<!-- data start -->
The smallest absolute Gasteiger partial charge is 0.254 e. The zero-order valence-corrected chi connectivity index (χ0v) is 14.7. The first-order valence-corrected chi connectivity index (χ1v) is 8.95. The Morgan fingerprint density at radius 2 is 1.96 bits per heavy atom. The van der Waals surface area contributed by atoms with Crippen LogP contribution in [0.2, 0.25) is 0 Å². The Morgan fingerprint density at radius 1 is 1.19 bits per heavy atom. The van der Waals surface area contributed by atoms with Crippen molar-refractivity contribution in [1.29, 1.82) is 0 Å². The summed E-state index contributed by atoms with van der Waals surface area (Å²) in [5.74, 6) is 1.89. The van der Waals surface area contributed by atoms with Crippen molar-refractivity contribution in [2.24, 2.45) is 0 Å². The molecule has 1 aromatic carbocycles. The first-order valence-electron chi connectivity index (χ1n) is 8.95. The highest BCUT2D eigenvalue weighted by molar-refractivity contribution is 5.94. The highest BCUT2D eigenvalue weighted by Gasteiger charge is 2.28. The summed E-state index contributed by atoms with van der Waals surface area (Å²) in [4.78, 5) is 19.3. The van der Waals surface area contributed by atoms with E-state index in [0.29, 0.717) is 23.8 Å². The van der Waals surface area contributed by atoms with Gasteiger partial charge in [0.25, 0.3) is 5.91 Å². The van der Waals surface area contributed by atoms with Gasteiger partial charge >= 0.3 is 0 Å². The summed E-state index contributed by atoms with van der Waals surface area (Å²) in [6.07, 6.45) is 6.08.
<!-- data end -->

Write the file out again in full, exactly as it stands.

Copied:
The smallest absolute Gasteiger partial charge is 0.254 e. The zero-order valence-corrected chi connectivity index (χ0v) is 14.7. The first-order valence-corrected chi connectivity index (χ1v) is 8.95. The Morgan fingerprint density at radius 2 is 1.96 bits per heavy atom. The van der Waals surface area contributed by atoms with Crippen LogP contribution in [0.2, 0.25) is 0 Å². The Morgan fingerprint density at radius 1 is 1.19 bits per heavy atom. The van der Waals surface area contributed by atoms with Crippen molar-refractivity contribution in [1.29, 1.82) is 0 Å². The summed E-state index contributed by atoms with van der Waals surface area (Å²) in [5.74, 6) is 1.89. The van der Waals surface area contributed by atoms with Crippen molar-refractivity contribution in [2.24, 2.45) is 0 Å². The molecule has 1 aromatic carbocycles. The first-order valence-electron chi connectivity index (χ1n) is 8.95. The highest BCUT2D eigenvalue weighted by molar-refractivity contribution is 5.94. The highest BCUT2D eigenvalue weighted by Gasteiger charge is 2.28. The summed E-state index contributed by atoms with van der Waals surface area (Å²) in [4.78, 5) is 19.3. The van der Waals surface area contributed by atoms with E-state index in [0.29, 0.717) is 23.8 Å². The van der Waals surface area contributed by atoms with Gasteiger partial charge in [0.25, 0.3) is 5.91 Å². The van der Waals surface area contributed by atoms with Gasteiger partial charge >= 0.3 is 0 Å². The summed E-state index contributed by atoms with van der Waals surface area (Å²) in [6.07, 6.45) is 6.08.